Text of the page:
French Exit is a term used to describe someone who leaves a party abruptly without so much as thanking the host for the invitation. I suppose in France it’s called an English Exit. The novel ends with just such a French Exit so the author cannot be blamed for not warning us of what is going to happen. When all the money is spent and nothing is left Frances manages to successfully do away with herself leaving Malcolm, Joan and the motley collection of hangers-on behind without so much as a wave of her hand. Patrick DeWitt’s achievement is that we as readers come to have sympathy for all his characters including Small Frank. This evolves despite the fact that most of them and in particular Frances, have no redeeming qualities. Frances is neither charitable or empathetic and although her son is her companion and she once rescued him from being bullied in boarding school by his teachers, she shows no regret in leaving him without the resources to look after himself besides his ability to steal small objects from other people’s houses. In the end, this is the ultimate absurdity of this novel: we feel sorry for people who do not deserve sympathy. They exist to spend money, scorn their friends and humanity in general and leave behind the clutter of their cast-off possessions.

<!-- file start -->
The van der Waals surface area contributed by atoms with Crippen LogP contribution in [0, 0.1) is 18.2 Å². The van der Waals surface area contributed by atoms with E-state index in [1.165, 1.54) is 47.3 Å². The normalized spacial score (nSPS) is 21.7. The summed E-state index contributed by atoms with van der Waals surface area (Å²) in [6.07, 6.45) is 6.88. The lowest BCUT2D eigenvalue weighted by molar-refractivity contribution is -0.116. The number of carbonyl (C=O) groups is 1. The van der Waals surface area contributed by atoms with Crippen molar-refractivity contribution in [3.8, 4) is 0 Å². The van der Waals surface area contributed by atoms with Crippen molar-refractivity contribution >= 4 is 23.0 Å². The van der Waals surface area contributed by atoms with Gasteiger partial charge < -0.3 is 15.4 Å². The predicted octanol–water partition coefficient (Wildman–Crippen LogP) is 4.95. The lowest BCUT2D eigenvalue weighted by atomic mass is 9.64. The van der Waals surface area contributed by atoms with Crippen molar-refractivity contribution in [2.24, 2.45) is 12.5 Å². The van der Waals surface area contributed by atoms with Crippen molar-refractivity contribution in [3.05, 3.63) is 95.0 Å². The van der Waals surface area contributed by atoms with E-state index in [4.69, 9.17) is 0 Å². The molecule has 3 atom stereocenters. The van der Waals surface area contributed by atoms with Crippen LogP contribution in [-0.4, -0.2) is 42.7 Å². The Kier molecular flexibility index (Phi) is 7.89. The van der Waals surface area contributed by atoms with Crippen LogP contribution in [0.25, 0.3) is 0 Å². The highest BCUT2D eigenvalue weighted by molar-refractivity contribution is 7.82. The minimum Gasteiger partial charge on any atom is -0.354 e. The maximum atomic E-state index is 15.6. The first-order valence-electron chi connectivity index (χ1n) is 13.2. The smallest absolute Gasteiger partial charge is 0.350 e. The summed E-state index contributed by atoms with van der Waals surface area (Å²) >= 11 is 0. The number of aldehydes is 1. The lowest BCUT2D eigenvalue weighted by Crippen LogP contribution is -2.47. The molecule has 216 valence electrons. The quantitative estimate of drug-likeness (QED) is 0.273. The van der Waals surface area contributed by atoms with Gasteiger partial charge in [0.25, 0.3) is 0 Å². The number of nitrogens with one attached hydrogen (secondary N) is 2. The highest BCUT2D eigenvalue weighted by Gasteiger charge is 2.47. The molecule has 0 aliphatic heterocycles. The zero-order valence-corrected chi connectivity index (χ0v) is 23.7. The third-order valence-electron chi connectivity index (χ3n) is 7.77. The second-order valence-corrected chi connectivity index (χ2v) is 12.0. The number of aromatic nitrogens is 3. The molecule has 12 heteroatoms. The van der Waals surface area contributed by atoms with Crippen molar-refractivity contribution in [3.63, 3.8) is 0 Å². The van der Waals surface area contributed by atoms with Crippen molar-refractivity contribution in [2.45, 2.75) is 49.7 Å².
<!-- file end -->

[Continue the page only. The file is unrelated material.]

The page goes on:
So how did Patrick DeWitt take a simple short plot and create a novel? He obviously enjoyed the details. This I intuited from the joy that comes through in his choice of words and use of language. The starting point of every good novel must begin with a writer’s pleasure in its creation. This author began with shaping the principal character and then surrounding her with one quirky individual after another and as each character was introduced he revealed bits and pieces of their lives… but not too much, the idea being that to fit the story the secondary characters had to serve as meaningful decorations hung about the narrative forming a sort of literary solar system.
Absurdity as a literary art is largely regarded as a twentieth century invention with the appearance of the novels of Albert Camus, Samuel Beckett… (I’ll add the playwright Ionesco whom I haven’t thought of or read in twenty years) and of course Jean Paul Sartre. However, there are elements of the absurd in the work of much earlier novelists such as Jonathan Swift because the absurd and satire are close relatives. Patrick DeWitt is in good company. What he has done in French Exit, without moralizing, is to point out the disproportionate fascination within the popular culture of individuals who have not much to offer the world except to show off their ability to spend money. This is a very funny book.